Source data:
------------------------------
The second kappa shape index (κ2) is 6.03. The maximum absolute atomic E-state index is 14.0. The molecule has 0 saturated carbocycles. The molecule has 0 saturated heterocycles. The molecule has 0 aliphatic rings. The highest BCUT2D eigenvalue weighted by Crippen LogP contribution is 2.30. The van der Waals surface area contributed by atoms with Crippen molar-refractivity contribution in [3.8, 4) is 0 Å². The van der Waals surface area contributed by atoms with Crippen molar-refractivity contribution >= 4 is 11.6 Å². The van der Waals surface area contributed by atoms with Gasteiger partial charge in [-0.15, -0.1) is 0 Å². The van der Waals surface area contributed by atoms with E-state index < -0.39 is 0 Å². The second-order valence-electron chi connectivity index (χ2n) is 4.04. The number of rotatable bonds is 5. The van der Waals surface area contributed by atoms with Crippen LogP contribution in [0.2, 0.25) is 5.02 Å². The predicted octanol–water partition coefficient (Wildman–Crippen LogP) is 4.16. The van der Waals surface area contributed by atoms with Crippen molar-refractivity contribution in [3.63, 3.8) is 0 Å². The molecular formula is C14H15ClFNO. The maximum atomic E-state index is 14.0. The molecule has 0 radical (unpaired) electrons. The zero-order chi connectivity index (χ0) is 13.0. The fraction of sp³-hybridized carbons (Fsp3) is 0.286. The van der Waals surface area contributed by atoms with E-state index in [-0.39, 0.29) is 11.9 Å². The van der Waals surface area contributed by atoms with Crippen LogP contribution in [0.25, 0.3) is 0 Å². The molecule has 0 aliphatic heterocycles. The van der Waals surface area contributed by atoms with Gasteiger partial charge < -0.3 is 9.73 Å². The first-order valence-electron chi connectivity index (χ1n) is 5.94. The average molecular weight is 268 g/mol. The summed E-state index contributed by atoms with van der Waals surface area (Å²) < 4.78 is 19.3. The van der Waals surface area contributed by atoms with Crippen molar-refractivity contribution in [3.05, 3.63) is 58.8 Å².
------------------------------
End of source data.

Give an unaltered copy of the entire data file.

The second kappa shape index (κ2) is 6.03. The maximum absolute atomic E-state index is 14.0. The molecule has 0 saturated carbocycles. The molecule has 0 saturated heterocycles. The molecule has 0 aliphatic rings. The highest BCUT2D eigenvalue weighted by Crippen LogP contribution is 2.30. The van der Waals surface area contributed by atoms with Crippen molar-refractivity contribution in [3.8, 4) is 0 Å². The van der Waals surface area contributed by atoms with Crippen molar-refractivity contribution >= 4 is 11.6 Å². The van der Waals surface area contributed by atoms with Gasteiger partial charge in [-0.15, -0.1) is 0 Å². The van der Waals surface area contributed by atoms with E-state index < -0.39 is 0 Å². The second-order valence-electron chi connectivity index (χ2n) is 4.04. The number of rotatable bonds is 5. The van der Waals surface area contributed by atoms with Crippen LogP contribution in [0.2, 0.25) is 5.02 Å². The predicted octanol–water partition coefficient (Wildman–Crippen LogP) is 4.16. The van der Waals surface area contributed by atoms with Crippen molar-refractivity contribution in [3.63, 3.8) is 0 Å². The molecular formula is C14H15ClFNO. The maximum atomic E-state index is 14.0. The molecule has 0 radical (unpaired) electrons. The zero-order chi connectivity index (χ0) is 13.0. The fraction of sp³-hybridized carbons (Fsp3) is 0.286. The van der Waals surface area contributed by atoms with E-state index in [-0.39, 0.29) is 11.9 Å². The van der Waals surface area contributed by atoms with Crippen LogP contribution in [0.25, 0.3) is 0 Å². The molecule has 0 aliphatic heterocycles. The van der Waals surface area contributed by atoms with Gasteiger partial charge < -0.3 is 9.73 Å². The first-order valence-electron chi connectivity index (χ1n) is 5.94. The average molecular weight is 268 g/mol. The summed E-state index contributed by atoms with van der Waals surface area (Å²) < 4.78 is 19.3. The van der Waals surface area contributed by atoms with Crippen molar-refractivity contribution in [3.05, 3.63) is 58.8 Å².